The euro zone's trade surplus rose year-on-year in July as exports grew faster than imports, pointing to a positive contribution to economic growth at the start of the third quarter, new figures show today.
Eurostat said the euro zone's non-seasonally adjusted external trade surplus rose to €21.2 billion in July, up from €18 billion the same month last year.
Exports increased 3% year-on-year while imports rose only 1%.
Adjusted for seasonal swings, however, and on a month-on-month basis, exports edged 0.2% lower in July compared to June while imports rose 0.9%.
The seasonally adjusted trade balance was a €12.2 billion surplus, down from €13.8 billion in June and €15.2 billion in May.
There was no detailed data for July yet, but Eurostat said that in the first six months of the year the euro zone's trade deficit in energy narrowed to €144.9 billion from €157.8 billion in the first six months of 2013.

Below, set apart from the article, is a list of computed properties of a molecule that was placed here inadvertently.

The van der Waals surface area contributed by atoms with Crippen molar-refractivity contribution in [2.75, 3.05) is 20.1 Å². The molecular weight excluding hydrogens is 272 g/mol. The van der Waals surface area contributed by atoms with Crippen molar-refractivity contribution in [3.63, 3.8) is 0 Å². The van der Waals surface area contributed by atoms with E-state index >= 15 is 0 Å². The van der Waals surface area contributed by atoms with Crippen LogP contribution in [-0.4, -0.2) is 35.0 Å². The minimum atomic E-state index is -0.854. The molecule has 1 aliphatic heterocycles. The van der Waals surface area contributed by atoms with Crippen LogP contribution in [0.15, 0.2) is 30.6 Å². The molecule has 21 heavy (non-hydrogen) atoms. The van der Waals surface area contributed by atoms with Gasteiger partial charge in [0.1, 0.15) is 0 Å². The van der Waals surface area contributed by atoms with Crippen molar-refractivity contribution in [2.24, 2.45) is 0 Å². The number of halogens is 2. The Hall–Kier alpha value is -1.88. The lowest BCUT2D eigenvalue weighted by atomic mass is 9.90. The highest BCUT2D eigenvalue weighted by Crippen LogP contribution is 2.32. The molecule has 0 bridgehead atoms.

The trade deficit with Russia, Europe's main oil and gas supplier, rose slightly to €31.7 billion in the six months from January to June from €29.5 billion the same time last year, because euro zone experts to Russia tumbled 14% and the value of imports fell only 6%.
The biggest contributions to the euro zone trade surplus came from a strong exports increase to Britain and the US and as well as China.
Germany remains Europe's biggest exporter with a trade surplus of €100.7 billion in the first six months of the year. Britain is Europe's biggest importer, with a trade deficit of €60.2 billion in the first six months.